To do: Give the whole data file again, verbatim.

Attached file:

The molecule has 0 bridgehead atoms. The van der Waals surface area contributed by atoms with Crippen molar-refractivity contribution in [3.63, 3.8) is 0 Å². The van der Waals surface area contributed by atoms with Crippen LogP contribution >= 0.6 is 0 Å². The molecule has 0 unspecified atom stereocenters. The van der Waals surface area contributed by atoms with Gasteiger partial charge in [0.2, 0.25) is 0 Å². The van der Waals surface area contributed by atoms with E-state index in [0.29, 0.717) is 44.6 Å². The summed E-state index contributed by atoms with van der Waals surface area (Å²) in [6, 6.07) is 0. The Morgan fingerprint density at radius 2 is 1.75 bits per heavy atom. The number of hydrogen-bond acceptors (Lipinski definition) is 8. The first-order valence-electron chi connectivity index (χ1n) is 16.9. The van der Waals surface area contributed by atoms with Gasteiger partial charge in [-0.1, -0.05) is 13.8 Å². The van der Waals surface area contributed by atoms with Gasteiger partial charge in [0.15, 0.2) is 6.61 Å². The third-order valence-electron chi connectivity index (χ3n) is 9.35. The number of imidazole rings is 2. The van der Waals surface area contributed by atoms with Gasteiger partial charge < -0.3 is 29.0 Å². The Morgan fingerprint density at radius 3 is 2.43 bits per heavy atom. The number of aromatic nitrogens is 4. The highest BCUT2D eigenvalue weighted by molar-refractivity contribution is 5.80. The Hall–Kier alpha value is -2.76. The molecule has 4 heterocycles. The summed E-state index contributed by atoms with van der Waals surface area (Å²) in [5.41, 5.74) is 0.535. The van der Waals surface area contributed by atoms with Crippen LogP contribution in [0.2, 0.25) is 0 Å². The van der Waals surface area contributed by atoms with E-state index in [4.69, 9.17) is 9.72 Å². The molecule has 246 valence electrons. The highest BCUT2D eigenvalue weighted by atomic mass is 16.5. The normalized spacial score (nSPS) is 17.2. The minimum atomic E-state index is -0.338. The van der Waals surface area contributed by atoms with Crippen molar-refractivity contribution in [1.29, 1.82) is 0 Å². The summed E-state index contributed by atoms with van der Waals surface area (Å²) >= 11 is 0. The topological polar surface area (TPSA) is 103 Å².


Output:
The molecule has 0 bridgehead atoms. The van der Waals surface area contributed by atoms with Crippen molar-refractivity contribution in [3.63, 3.8) is 0 Å². The van der Waals surface area contributed by atoms with Crippen LogP contribution >= 0.6 is 0 Å². The molecule has 0 unspecified atom stereocenters. The van der Waals surface area contributed by atoms with Gasteiger partial charge in [0.2, 0.25) is 0 Å². The van der Waals surface area contributed by atoms with E-state index in [0.29, 0.717) is 44.6 Å². The summed E-state index contributed by atoms with van der Waals surface area (Å²) in [6, 6.07) is 0. The Morgan fingerprint density at radius 2 is 1.75 bits per heavy atom. The number of hydrogen-bond acceptors (Lipinski definition) is 8. The first-order valence-electron chi connectivity index (χ1n) is 16.9. The van der Waals surface area contributed by atoms with Gasteiger partial charge in [-0.1, -0.05) is 13.8 Å². The van der Waals surface area contributed by atoms with Gasteiger partial charge in [0.15, 0.2) is 6.61 Å². The third-order valence-electron chi connectivity index (χ3n) is 9.35. The number of imidazole rings is 2. The van der Waals surface area contributed by atoms with Gasteiger partial charge < -0.3 is 29.0 Å². The Morgan fingerprint density at radius 3 is 2.43 bits per heavy atom. The number of aromatic nitrogens is 4. The highest BCUT2D eigenvalue weighted by molar-refractivity contribution is 5.80. The Hall–Kier alpha value is -2.76. The molecule has 4 heterocycles. The summed E-state index contributed by atoms with van der Waals surface area (Å²) in [5.41, 5.74) is 0.535. The van der Waals surface area contributed by atoms with Crippen LogP contribution in [0.2, 0.25) is 0 Å². The van der Waals surface area contributed by atoms with E-state index in [4.69, 9.17) is 9.72 Å². The molecule has 246 valence electrons. The highest BCUT2D eigenvalue weighted by atomic mass is 16.5. The normalized spacial score (nSPS) is 17.2. The minimum atomic E-state index is -0.338. The van der Waals surface area contributed by atoms with Crippen molar-refractivity contribution in [1.29, 1.82) is 0 Å². The summed E-state index contributed by atoms with van der Waals surface area (Å²) >= 11 is 0. The topological polar surface area (TPSA) is 103 Å².